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Mt Fuji for Japanese

In June 2013, Mount Fuji was registered as a World Cultural Heritage Site.

 

Mt. Fuji’s registration was significant to Japanese because it meant the international recognition that the Japanese views of nature and culture, which found religious and artistic qualities in the natural activities of mountains.

 

About Mt Fuji

For ancient people, Mt. Fuji was a terrifying and mysterious mountain with repeated eruptions and lava flows. From ancient times, Japanese feared Mt. Fuji as a mountain where gods dwell and worship.

 

Since the late Heian period (Time), when eruption activity has subsided, Mt. Fuji gradually changed into a mountain to climb while worshipping for people to practice.

 

Mt. Fuji has inspired many people in terms of art from its magnificent and beautiful appearance. About 1,200 years ago, in the Nara era, poems about Mt. Fuji had already been written in “Manyoshu,” the oldest poem book in Japan.

 

Mt. Fuji has also been featured in classical literature of haiku, Chinese poetry as well as literary works by Soseki Natsume and by Osamu Dazai.

 

In the Heian period (Time), Mt. Fuji also appeared in the world of painting. In the Edo period (Time), when Mt. Fuji became explosively popular with people through painting, Mt. Fuji was also depicted by many famous painters.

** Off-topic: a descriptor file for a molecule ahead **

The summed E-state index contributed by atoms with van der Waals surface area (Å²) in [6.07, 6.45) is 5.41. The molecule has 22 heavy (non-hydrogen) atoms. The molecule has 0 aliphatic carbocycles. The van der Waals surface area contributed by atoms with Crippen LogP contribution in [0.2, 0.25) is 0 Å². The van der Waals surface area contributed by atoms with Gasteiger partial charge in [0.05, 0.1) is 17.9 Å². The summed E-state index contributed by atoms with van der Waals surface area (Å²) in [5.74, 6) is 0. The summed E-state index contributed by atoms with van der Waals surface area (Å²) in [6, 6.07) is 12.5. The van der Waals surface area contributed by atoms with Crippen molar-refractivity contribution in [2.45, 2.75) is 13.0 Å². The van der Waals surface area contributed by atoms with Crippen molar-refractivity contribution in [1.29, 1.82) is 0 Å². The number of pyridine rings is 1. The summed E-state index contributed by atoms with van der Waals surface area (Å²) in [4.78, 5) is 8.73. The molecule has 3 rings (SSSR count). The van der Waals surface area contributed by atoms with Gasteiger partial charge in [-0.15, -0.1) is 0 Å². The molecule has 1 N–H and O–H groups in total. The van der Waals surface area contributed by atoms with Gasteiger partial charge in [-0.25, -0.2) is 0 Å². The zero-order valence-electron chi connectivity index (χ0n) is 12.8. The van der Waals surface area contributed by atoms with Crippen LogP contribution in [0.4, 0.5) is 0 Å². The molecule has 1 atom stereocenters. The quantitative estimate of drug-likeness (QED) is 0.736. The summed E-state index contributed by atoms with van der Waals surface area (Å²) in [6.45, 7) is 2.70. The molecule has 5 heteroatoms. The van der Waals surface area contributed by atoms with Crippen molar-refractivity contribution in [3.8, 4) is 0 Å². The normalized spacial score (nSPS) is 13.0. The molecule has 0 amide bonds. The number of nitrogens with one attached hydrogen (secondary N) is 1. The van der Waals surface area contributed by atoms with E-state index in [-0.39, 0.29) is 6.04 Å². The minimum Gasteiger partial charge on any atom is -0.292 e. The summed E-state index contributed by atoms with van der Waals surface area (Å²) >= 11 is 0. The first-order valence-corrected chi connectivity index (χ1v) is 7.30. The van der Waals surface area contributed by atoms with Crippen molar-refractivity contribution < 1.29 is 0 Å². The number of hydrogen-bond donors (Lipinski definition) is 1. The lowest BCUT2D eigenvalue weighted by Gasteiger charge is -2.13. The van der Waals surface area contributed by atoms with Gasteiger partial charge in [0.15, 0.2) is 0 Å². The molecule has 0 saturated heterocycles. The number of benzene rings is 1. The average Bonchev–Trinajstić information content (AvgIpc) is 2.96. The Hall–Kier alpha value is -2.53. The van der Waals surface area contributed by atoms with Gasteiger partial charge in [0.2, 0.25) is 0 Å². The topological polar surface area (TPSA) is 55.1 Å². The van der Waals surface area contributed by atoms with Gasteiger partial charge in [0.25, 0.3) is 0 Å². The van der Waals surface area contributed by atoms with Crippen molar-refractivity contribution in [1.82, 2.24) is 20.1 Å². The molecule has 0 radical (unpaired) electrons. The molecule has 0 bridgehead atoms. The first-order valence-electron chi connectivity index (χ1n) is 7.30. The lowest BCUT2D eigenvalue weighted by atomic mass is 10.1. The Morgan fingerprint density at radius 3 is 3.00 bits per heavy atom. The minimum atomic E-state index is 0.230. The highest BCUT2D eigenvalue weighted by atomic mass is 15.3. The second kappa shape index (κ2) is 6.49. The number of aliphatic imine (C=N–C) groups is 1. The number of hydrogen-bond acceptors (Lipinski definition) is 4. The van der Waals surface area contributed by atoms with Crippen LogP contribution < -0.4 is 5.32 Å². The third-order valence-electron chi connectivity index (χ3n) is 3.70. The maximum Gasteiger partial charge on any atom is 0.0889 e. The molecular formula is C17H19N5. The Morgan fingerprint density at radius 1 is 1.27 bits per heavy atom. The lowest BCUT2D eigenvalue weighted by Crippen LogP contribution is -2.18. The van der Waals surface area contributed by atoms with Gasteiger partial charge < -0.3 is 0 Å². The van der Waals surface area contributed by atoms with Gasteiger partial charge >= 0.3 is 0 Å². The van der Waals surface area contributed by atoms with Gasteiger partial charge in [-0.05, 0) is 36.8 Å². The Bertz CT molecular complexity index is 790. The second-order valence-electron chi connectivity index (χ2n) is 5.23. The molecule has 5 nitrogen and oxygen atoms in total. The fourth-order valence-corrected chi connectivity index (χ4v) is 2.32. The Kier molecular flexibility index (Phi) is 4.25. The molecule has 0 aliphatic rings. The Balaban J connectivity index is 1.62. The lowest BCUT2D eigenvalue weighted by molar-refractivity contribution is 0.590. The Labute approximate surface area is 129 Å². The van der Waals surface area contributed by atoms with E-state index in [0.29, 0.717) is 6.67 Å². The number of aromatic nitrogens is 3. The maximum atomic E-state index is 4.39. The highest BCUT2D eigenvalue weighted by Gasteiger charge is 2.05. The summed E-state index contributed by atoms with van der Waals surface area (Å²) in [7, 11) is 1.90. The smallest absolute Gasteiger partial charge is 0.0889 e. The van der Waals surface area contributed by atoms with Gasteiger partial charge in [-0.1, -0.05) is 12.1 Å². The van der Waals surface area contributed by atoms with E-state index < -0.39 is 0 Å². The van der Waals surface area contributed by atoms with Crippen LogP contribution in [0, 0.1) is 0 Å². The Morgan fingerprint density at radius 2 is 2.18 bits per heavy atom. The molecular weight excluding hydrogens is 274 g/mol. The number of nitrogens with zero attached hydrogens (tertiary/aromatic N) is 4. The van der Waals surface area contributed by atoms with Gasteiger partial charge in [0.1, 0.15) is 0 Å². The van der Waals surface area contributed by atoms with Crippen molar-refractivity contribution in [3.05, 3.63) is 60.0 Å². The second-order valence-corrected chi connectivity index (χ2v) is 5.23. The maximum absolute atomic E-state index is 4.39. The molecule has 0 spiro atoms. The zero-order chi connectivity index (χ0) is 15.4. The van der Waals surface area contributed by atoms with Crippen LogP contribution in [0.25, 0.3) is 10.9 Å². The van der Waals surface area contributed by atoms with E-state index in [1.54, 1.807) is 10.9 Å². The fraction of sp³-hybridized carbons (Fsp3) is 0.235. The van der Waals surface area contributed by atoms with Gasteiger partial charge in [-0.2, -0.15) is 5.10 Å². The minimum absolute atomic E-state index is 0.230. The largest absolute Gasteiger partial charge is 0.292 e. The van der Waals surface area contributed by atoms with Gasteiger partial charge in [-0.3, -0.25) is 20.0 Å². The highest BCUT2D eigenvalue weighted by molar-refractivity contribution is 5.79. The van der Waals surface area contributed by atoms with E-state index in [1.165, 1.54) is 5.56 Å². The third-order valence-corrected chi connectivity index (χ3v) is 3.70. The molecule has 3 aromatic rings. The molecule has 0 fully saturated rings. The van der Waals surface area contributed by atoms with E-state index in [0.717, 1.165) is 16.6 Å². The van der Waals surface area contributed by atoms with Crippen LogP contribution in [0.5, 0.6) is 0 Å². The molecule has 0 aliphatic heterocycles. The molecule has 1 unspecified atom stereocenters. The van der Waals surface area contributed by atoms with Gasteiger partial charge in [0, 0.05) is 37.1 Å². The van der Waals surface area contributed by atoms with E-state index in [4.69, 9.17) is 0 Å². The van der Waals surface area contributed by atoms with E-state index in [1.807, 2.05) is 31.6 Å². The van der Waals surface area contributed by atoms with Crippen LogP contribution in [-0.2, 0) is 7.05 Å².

When Ukiyo-e came to be exported overseas, it also had a great impact on Western artists such as Van Gogh and Monet.

 

Thus, the existence of Mt. Fuji became known to the world from the field of art. Since ancient times, the Japanese have entrusted Mt. Fuji with the feelings from time to time and have written and drawn many poems.

 

The coexistence of people and nature through faith and art is one of the major characteristics of Mt. Fuji. It is the source of worship as well as the artistic creation.

 

This intangible value led to Mt. Fuji as a World Cultural Heritage Site.

 

Our items inspired from Mt. Fuji

Fuji incense holder (Black/Blue/Red)

Made with the sand-casting technique in Takaoka, Japan.

 

You can see the inverted image of Mt. Fuji on the surface of the water. When the ash falls on the surface of the water, the subtle sound creates a memento, just like a small sparkler.

 

It comes with a miniature bridge for suppressing the incense stick, which is based on the image of Nihon-bashi bridge in the Edo period.

 

Antibacterial stainlesssteel bottle opener (Silver Round)

Patterned after Mount Fuji and made with a playful mind, you can see the rising sun (beer lid) from the top of Mt. Fuji. People have long believed that the sunrise seen from the top of Mt. Fuji is very auspicious.

 

Now you can gain luck every time you enjoy beer! The bottle opener is made of patented anti-bacterial food-grade stainless steel.

 

It’s the perfect gift with story for those who like to host lunches/dinners at home or simply enjoy the fine things in life.

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